One reason for Newton’s presence is, of course, his role as boss of the Royal Mint during this period and his secondary role as financial consultant and advisor. Another reason is that central feature of this new emerging world of finance was the application of mathematical modelling, parallel to the mathematical modelling in physics and astronomy, in which Newton is very much the dominant figure, not just in the very recently created United Kingdom.
We get introduced the work of William Petty and Edmond Halley, who applied the recently created branches of mathematics, statistics and probability, to social and political problems.
I found particular interesting the work of Archibald Hutchinson, who I’d never come across before, who carried out a deep and extensive mathematical analysis of the South Sea Company scheme, basically to turn the national debt into shares of a joint stock company, which promised a dividend, could not work as it existed because the South Sea Company would never generate enough profit to fulfil its commitments to its shareholders. Whilst the South Sea Company was booming and everybody was scrabbling to obtain shares at vastly inflated prices, Hutchinson’s cool analytical warnings of doom were ignored, he was truly a prophet crying in the wilderness. After the event when he had been proved right nobody was interested in hearing, I told you so.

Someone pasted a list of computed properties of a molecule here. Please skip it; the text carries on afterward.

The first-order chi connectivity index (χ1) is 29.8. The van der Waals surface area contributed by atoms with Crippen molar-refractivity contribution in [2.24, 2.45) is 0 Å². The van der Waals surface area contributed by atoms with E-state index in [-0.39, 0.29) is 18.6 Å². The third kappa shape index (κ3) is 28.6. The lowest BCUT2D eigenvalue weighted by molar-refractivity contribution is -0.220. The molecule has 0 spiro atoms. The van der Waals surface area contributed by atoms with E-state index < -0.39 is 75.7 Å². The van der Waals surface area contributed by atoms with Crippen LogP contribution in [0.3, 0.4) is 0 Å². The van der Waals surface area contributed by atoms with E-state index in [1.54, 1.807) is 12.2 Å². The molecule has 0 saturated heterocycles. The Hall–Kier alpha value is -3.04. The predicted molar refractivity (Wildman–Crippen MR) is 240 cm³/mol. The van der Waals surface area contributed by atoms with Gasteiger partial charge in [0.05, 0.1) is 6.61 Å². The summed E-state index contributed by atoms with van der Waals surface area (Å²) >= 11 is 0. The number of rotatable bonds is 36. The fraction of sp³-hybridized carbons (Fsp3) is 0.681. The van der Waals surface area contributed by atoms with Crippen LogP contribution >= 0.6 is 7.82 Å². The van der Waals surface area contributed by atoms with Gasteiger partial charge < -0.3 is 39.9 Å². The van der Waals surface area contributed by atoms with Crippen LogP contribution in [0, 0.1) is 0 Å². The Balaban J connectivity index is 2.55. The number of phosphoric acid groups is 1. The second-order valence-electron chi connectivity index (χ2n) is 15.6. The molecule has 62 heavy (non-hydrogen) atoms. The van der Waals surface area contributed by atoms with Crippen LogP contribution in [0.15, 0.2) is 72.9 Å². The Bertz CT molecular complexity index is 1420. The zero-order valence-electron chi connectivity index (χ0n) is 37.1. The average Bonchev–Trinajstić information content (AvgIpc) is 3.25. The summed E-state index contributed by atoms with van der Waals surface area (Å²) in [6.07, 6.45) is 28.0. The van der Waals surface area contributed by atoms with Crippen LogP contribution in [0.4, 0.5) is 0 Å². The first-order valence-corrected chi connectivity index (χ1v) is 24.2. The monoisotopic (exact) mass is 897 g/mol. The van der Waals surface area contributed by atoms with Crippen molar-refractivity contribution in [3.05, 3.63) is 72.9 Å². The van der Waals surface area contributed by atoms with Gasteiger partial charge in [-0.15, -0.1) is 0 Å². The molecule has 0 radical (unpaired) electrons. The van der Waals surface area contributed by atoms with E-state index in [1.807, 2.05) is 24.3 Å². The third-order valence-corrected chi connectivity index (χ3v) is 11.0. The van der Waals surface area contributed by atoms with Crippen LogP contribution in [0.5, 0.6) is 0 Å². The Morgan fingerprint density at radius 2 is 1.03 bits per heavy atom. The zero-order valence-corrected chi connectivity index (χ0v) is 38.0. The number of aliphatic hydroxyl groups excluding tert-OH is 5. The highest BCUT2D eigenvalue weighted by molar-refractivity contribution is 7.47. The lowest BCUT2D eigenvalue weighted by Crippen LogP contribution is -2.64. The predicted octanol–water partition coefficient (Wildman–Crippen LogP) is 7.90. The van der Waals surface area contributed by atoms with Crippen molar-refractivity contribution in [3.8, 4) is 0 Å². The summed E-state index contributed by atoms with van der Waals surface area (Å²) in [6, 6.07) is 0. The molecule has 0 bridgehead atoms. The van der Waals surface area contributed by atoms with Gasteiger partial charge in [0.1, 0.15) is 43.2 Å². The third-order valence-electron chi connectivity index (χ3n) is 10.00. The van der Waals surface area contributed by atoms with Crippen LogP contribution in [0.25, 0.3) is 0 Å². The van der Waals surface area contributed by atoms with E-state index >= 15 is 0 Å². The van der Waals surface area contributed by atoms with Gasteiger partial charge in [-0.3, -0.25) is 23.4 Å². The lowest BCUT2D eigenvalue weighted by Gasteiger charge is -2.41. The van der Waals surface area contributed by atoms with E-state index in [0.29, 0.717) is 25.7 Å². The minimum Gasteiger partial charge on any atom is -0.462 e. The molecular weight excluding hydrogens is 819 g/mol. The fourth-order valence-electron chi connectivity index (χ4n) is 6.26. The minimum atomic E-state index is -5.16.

Another fascinating figure, who was new to me, is John Law, a brilliant mathematician and felon, who landed up in France and through his mathematical analysis became the most powerful figure in French financial politics. Law created the comparatively new concept of paper money (new that is in Europe, the Chinese had had printed paper money for centuries by this time) and the Mississippi Company, which served a similar function to the South Sea Company, to deal with the French national debt. The Mississippi Company collapsed just as spectacularly as the South Sea Company and Law was forced to flee France.